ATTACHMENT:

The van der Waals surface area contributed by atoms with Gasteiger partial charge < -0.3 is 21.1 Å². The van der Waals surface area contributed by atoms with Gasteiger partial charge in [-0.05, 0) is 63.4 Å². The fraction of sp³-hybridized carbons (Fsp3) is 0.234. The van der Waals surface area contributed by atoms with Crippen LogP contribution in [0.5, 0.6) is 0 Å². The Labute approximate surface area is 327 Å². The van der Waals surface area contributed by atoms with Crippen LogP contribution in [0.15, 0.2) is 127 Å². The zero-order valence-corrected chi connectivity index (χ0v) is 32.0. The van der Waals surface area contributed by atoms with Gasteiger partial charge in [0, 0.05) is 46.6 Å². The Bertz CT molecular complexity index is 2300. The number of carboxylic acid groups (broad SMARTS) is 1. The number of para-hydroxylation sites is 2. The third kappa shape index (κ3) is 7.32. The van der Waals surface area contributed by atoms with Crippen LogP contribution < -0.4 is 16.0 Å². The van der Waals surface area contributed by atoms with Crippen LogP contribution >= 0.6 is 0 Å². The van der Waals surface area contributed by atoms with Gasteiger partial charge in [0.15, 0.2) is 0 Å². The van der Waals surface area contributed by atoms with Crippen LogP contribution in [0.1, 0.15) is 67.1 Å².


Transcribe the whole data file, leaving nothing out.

The van der Waals surface area contributed by atoms with Gasteiger partial charge < -0.3 is 21.1 Å². The van der Waals surface area contributed by atoms with Gasteiger partial charge in [-0.05, 0) is 63.4 Å². The fraction of sp³-hybridized carbons (Fsp3) is 0.234. The van der Waals surface area contributed by atoms with Crippen LogP contribution in [0.5, 0.6) is 0 Å². The Labute approximate surface area is 327 Å². The van der Waals surface area contributed by atoms with Crippen LogP contribution in [0.15, 0.2) is 127 Å². The zero-order valence-corrected chi connectivity index (χ0v) is 32.0. The van der Waals surface area contributed by atoms with Gasteiger partial charge in [0, 0.05) is 46.6 Å². The Bertz CT molecular complexity index is 2300. The number of carboxylic acid groups (broad SMARTS) is 1. The number of para-hydroxylation sites is 2. The third kappa shape index (κ3) is 7.32. The van der Waals surface area contributed by atoms with Crippen LogP contribution < -0.4 is 16.0 Å². The van der Waals surface area contributed by atoms with Crippen LogP contribution >= 0.6 is 0 Å². The van der Waals surface area contributed by atoms with Gasteiger partial charge in [0.15, 0.2) is 0 Å². The van der Waals surface area contributed by atoms with Crippen LogP contribution in [0.1, 0.15) is 67.1 Å².